Republican House Whip Eric Cantor may have made a Freudian slip Sunday when he told NBC’s David Gregory that the GOP wants to “get people more uninsured.”
Gregory asked a panel to comment on what he called the fundamental tension of the health reform debate.
“The tension seems to be that individual elements are popular. You can talk to people who want better health care, better access to health care, reform. But there’s a lot of distrust that government can deliver this kind of care and handle it well.”
“The reality is Republicans do care about health care,” Cantor replied. “We want to address the first and most foundational element which is cost. Because if we can bring down cost, more people can access care. But we also know that there is something we can do to get people more uninsured.”
“The problem is,” he continued, “with the president’s bill it’s about expanding Medicaid. No one wants to go onto Medicaid. That’s why physicians in Florida and other states are leaving Medicaid in droves because of the imperfect reimbursement structure. That’s what this bill is about, is expanding the government programs that don’t work. We need real reform to bring down costs.”
Democratic Chief Deputy Whip Rep. Debbie Wasserman Schultz jumped in to counter his assertion that Democrats wouldn’t address costs.
“There’s 47 million people in America that don’t have insurance. We are all paying for them because they show up at the emergency room as their primary access point for health care,” she said.
“In order to reduce costs we can cut a tax of $1000 on American families just by covering those people,” she insisted. “We can also make sure that we bring down costs by broadening the pool, adding the healthiest people who are choosing right now to not carry health insurance. Then when they get hit out of the clear blue sky by an unexpected illness, they don’t have insurance, and we’re all paying for it.”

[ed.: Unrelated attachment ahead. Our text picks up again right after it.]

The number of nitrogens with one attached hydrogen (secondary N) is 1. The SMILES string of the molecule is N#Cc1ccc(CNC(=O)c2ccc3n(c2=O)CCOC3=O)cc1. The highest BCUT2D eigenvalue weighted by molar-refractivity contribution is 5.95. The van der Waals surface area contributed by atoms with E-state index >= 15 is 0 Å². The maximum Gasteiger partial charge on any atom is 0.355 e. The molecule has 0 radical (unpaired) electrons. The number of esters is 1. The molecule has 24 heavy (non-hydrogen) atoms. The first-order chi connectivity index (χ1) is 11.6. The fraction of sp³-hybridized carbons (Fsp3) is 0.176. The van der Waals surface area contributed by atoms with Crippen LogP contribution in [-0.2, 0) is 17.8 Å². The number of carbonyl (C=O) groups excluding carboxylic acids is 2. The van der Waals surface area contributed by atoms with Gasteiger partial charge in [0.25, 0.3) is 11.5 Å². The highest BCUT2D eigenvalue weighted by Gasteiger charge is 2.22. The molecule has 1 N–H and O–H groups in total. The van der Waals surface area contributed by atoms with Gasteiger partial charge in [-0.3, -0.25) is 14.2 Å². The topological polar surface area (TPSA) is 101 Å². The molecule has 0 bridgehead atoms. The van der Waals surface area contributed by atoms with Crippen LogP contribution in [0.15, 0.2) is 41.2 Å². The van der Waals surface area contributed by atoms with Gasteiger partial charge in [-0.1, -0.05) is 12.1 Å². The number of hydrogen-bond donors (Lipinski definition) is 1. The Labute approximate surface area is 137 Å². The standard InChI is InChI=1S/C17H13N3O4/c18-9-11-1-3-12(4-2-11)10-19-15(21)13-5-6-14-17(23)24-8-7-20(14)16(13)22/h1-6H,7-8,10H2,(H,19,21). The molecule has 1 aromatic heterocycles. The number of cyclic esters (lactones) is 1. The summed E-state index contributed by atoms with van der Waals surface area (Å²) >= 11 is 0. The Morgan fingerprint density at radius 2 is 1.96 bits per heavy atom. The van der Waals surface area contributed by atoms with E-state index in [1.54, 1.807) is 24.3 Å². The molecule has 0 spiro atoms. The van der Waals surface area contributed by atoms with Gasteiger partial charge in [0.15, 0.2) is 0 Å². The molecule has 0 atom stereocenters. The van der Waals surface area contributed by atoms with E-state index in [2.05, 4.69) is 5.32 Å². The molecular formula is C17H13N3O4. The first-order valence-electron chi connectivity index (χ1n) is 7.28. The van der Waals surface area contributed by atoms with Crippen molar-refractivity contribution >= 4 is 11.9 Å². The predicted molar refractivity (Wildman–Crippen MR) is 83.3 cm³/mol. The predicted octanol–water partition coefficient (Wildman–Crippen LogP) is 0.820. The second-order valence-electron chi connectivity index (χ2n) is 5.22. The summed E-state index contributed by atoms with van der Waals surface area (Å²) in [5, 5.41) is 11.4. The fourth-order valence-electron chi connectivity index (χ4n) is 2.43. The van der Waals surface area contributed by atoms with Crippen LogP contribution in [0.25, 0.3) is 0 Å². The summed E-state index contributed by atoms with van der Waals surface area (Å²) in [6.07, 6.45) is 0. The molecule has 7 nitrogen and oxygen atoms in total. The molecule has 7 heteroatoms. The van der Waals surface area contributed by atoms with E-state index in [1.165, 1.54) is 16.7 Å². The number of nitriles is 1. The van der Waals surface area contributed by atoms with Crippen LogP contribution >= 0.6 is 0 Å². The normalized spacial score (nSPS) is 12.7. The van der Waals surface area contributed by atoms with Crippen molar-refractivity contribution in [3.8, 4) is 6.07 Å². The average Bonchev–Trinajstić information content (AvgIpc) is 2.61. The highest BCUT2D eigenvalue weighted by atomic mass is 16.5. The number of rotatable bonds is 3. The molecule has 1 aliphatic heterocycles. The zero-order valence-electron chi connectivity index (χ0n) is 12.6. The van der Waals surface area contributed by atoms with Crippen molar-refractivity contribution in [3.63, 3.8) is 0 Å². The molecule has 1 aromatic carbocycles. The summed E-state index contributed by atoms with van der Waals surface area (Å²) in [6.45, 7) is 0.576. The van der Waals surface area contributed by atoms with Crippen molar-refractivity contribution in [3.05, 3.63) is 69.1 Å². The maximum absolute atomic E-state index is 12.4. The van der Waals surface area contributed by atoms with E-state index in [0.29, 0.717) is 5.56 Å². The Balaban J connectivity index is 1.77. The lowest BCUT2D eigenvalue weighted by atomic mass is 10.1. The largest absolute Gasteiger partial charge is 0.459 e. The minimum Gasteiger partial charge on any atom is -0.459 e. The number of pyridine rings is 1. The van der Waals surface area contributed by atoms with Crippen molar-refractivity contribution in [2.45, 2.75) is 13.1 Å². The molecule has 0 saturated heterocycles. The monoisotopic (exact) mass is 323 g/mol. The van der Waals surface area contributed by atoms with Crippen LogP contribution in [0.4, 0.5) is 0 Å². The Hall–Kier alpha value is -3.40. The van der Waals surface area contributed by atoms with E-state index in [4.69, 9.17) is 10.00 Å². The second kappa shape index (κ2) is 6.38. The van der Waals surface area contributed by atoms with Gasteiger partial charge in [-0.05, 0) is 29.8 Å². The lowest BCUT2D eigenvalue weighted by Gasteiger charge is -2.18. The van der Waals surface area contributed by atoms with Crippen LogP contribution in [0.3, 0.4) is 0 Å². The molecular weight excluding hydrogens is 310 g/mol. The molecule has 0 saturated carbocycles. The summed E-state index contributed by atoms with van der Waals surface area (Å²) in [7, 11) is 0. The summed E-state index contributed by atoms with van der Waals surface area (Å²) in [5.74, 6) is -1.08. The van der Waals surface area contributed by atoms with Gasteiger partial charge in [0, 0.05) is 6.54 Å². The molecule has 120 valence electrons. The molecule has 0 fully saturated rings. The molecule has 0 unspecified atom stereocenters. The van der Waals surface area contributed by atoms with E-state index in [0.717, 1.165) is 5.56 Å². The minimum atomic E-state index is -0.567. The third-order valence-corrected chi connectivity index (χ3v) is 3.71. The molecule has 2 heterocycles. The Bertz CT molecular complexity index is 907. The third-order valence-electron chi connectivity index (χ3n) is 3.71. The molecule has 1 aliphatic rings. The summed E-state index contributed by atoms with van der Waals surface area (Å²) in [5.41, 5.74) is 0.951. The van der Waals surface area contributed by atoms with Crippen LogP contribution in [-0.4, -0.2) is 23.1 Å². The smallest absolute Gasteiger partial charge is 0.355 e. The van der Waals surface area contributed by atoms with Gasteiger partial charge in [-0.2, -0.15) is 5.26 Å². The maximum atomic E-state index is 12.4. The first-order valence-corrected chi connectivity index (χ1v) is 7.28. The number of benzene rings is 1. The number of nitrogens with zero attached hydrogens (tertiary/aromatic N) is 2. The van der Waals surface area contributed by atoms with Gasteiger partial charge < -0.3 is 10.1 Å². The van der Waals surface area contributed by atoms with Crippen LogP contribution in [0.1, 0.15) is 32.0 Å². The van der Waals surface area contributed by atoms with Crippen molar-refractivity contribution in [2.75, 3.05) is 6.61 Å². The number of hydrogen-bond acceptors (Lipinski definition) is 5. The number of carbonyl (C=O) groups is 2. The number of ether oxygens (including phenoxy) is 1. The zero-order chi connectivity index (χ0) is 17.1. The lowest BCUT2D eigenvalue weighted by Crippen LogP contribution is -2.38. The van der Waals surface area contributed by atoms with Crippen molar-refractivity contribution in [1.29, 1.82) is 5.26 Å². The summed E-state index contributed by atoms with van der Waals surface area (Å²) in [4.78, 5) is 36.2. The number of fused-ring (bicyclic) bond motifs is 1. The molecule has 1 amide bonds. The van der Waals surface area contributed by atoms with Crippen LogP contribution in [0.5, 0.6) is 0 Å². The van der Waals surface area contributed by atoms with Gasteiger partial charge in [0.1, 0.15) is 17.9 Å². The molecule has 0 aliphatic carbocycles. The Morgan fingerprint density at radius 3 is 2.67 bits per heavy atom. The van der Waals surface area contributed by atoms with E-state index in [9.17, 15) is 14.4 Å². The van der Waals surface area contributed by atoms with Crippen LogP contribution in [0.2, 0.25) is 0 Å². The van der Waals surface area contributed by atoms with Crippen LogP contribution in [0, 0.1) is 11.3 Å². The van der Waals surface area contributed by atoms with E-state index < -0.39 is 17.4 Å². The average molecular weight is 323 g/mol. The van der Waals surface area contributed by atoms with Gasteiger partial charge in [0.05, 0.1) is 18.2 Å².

This video is from NBC’s Meet the Press, broadcast Feb. 28, 2010.
Trump: ‘Any Jewish people’ who vote for Democrats have ‘a total lack of knowledge or great disloyalty’
President Donald Trump on Tuesday accused the majority of Jewish American voters of having "a total lack of knowledge or great disloyalty" because they support Democrats.
While discussing Reps. Ilhan Omar (D-MN) and Rashida Tlaib (D-MI) during a talk with reporters, the president said he couldn't imagine any Jewish American voting for the Democrats due to the congresswomen's comments about Israel.
"I think any Jewish people that vote for a Democrat, I think it shows either a total lack of knowledge or great disloyalty," Trump said.
Conservative columnist blasts GOP as ‘partisan hacks for whom hypocrisy is second-nature’
On Tuesday, President Donald Trump once again ripped into The Squad, this time to undercut an emotional press conference in which Rep. Rashida Tlaib (D-MN) described the conditions her Palestinian relatives live under.
“Sorry, I don’t buy Rep. Tlaib’s tears. I have watched her violence, craziness and, most importantly, WORDS, for far too long,” the president tweeted. “Now tears? She hates Israel and all Jewish people. She is an anti-Semite. She and her 3 friends are the new face of the Democrat Party. Live with it!”
Sorry, I don’t buy Rep. Tlaib’s tears. I have watched her violence, craziness and, most importantly, WORDS, for far too long. Now tears? She hates Israel and all Jewish people. She is an anti-Semite. She and her 3 friends are the new face of the Democrat Party. Live with it!
‘They’re with me all the way’: Trump uses Log Cabin Endorsement as shield when asked about destroying LGBT rights
President Donald Trump has not publicly acknowledged the early endorsement he received late last week from the gay Republican group Log Cabin Republicans, but he was quick to mention it when asked about his record of destroying the civil rights of LGBTQ people.
Trump bragged, “they’re with me all the way, and I just got a big endorsement from the Log Cabin group,” during a Tuesday afternoon press gaggle, according to pool reports.